From The Grand Junction Daily Sentinel (Erin McIntyre):
Much of western Mesa County is in a “moderate drought” according to the updated U.S. Drought Monitor released this week, which reflects the change for several counties in western Colorado and eastern Utah…
Forecasters are expecting the majority of precipitation to fall in the northern mountain ranges of Colorado in the near future, as the La Nina weather pattern seems to leave the southern half of the state in a drier situation.
“It’s very uncertain what will happen,” Bolinger said. Last year, the winter season started out bleak, with lagging snowpack until December, when a few hard-hitting storms dumped precipitation on the mountains. “You’re right in an area where it could go either way but with the dry conditions that are occurring already I wouldn’t be surprised to see that pattern persist.”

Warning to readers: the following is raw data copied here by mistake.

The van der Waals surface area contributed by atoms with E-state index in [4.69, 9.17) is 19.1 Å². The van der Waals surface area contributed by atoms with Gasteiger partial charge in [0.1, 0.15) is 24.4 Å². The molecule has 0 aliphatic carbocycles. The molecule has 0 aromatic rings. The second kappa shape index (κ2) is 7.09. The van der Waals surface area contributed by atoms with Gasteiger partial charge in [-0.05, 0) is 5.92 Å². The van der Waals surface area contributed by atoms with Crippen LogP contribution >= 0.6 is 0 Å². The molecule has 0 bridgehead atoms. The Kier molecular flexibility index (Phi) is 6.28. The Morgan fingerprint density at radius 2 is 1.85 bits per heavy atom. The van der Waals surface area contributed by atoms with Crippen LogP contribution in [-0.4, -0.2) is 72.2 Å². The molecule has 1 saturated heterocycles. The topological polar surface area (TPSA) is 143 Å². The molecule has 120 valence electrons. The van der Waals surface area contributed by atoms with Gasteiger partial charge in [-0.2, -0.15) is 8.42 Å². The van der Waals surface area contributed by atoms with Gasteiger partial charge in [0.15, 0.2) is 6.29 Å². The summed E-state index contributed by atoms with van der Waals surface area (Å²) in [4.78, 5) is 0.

While it’s early in the season to be considering snowpack data and streamflow information, other indicators led experts to recommend labeling a strip of western Colorado with moderate drought conditions, one step further than “abnormally dry.” The amount of water in reservoirs is in good shape, Bolinger said, but snowpack is beginning to lag in the southern part of Colorado compared to other years.
The Climate Prediction Center is expecting a warmer-than-average winter in Colorado, and if the jet stream brings windy, fire-prone conditions.